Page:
The IMF And The Jobless Recovery

The International Monetary Fund has published its April outlook for the global economy. It has been hailed by most commentators due to the strong upgrade in GDP recovery. The report states that “global growth is projected at 6% in 2021, moderating to 4.4% in 2022. The upward revision reflects additional fiscal support in a few large economies, the anticipated vaccine-powered recovery in the second half of 2021, and continued adaptation of economic activity to subdued mobility”.

However, there are important warning signs that should be considered because headlines have been predominantly euphoric about this optical upgrade.

Two factors that affect the quality of the recovery should worry us: The upgrade comes mostly from higher government spending and rising debt, and the job recovery is much slower than in previous cycles.

The unemployment rate in the euro area will remain well above 2019 levels even in 2022 (rising from 7.9% in 2020 to 8.3% in 2022). Only Germany shows a positive employment outlook that leads its unemployment ratio to fall to 3.7%. Spain, on the opposite side, will end, according to IMF estimates, with unemployment of 15.8% in 2022 from 15.5% in 2020. This would make Spain the eurozone economy with the highest unemployment rate even in 2022 and one of the highest in the world.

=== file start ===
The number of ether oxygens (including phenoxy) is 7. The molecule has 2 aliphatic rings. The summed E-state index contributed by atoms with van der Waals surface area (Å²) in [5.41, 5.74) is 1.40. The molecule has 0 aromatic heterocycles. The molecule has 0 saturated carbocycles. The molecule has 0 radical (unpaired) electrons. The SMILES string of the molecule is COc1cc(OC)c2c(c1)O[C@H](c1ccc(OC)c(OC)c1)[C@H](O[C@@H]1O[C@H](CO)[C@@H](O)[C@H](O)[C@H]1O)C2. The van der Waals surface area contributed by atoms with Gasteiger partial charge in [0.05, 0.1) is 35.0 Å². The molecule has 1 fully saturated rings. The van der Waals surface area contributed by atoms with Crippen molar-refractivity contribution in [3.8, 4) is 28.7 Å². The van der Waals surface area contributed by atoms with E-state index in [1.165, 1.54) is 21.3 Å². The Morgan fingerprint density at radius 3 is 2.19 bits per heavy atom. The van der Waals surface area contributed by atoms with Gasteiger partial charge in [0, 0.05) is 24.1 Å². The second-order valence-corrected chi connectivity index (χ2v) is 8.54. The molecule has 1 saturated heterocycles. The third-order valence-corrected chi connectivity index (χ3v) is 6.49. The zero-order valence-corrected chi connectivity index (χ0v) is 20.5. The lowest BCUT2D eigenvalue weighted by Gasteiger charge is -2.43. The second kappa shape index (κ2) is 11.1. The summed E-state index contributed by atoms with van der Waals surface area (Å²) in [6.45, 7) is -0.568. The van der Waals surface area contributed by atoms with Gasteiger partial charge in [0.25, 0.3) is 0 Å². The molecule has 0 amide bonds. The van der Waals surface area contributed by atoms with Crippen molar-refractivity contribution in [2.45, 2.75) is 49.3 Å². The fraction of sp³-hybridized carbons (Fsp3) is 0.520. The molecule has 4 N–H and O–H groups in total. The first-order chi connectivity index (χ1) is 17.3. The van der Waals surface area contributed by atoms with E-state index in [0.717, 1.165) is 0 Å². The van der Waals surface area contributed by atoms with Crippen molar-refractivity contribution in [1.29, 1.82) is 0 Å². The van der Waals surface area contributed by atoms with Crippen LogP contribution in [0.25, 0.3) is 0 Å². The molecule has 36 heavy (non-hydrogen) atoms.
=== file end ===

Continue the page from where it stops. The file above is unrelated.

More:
The United States is estimated to end 2022 with a 4.2% unemployment rate, a rapid decrease from the current 6%, but still above pre-pandemic levels. China's unemployment is expected to remain low at 3.6% and advanced Asia will likely show the best improvement in unemployment, reaching nearly record lows in 2022.

Even with these optimistic estimates of recovery, the IMF is showing that the covid-19 crisis is going to leave millions of workers left behind and that it will be particularly negative in an area that prides itself on social policies and high public spending, the eurozone.

This crisis has proven that being rich and having very elevated government spending did not help manage the health and economic crisis better.

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